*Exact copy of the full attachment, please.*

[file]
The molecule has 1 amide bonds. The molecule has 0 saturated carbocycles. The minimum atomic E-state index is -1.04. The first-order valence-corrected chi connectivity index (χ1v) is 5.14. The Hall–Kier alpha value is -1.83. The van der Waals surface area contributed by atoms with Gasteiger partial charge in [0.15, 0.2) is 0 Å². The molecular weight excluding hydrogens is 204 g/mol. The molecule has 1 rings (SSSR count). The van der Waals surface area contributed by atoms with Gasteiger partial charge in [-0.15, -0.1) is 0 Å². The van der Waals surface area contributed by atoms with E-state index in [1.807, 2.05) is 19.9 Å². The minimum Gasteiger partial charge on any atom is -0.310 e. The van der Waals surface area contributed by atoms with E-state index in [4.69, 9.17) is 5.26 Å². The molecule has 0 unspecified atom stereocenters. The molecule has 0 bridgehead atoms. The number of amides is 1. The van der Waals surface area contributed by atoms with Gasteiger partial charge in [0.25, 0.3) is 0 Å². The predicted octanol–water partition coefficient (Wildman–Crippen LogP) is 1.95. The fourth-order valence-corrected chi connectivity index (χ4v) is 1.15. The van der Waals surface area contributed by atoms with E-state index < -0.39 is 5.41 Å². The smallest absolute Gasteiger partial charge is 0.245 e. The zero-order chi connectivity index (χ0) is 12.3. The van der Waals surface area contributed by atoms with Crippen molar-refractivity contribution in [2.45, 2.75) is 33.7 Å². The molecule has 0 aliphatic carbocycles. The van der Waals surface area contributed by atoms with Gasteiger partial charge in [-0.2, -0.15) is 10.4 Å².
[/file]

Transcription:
The molecule has 1 amide bonds. The molecule has 0 saturated carbocycles. The minimum atomic E-state index is -1.04. The first-order valence-corrected chi connectivity index (χ1v) is 5.14. The Hall–Kier alpha value is -1.83. The van der Waals surface area contributed by atoms with Gasteiger partial charge in [0.15, 0.2) is 0 Å². The molecular weight excluding hydrogens is 204 g/mol. The molecule has 1 rings (SSSR count). The van der Waals surface area contributed by atoms with Gasteiger partial charge in [-0.15, -0.1) is 0 Å². The van der Waals surface area contributed by atoms with E-state index in [1.807, 2.05) is 19.9 Å². The minimum Gasteiger partial charge on any atom is -0.310 e. The van der Waals surface area contributed by atoms with E-state index in [4.69, 9.17) is 5.26 Å². The molecule has 0 unspecified atom stereocenters. The molecule has 0 bridgehead atoms. The number of amides is 1. The van der Waals surface area contributed by atoms with Gasteiger partial charge in [0.25, 0.3) is 0 Å². The predicted octanol–water partition coefficient (Wildman–Crippen LogP) is 1.95. The fourth-order valence-corrected chi connectivity index (χ4v) is 1.15. The van der Waals surface area contributed by atoms with E-state index < -0.39 is 5.41 Å². The smallest absolute Gasteiger partial charge is 0.245 e. The zero-order chi connectivity index (χ0) is 12.3. The van der Waals surface area contributed by atoms with Crippen molar-refractivity contribution in [2.45, 2.75) is 33.7 Å². The molecule has 0 aliphatic carbocycles. The van der Waals surface area contributed by atoms with Gasteiger partial charge in [-0.2, -0.15) is 10.4 Å².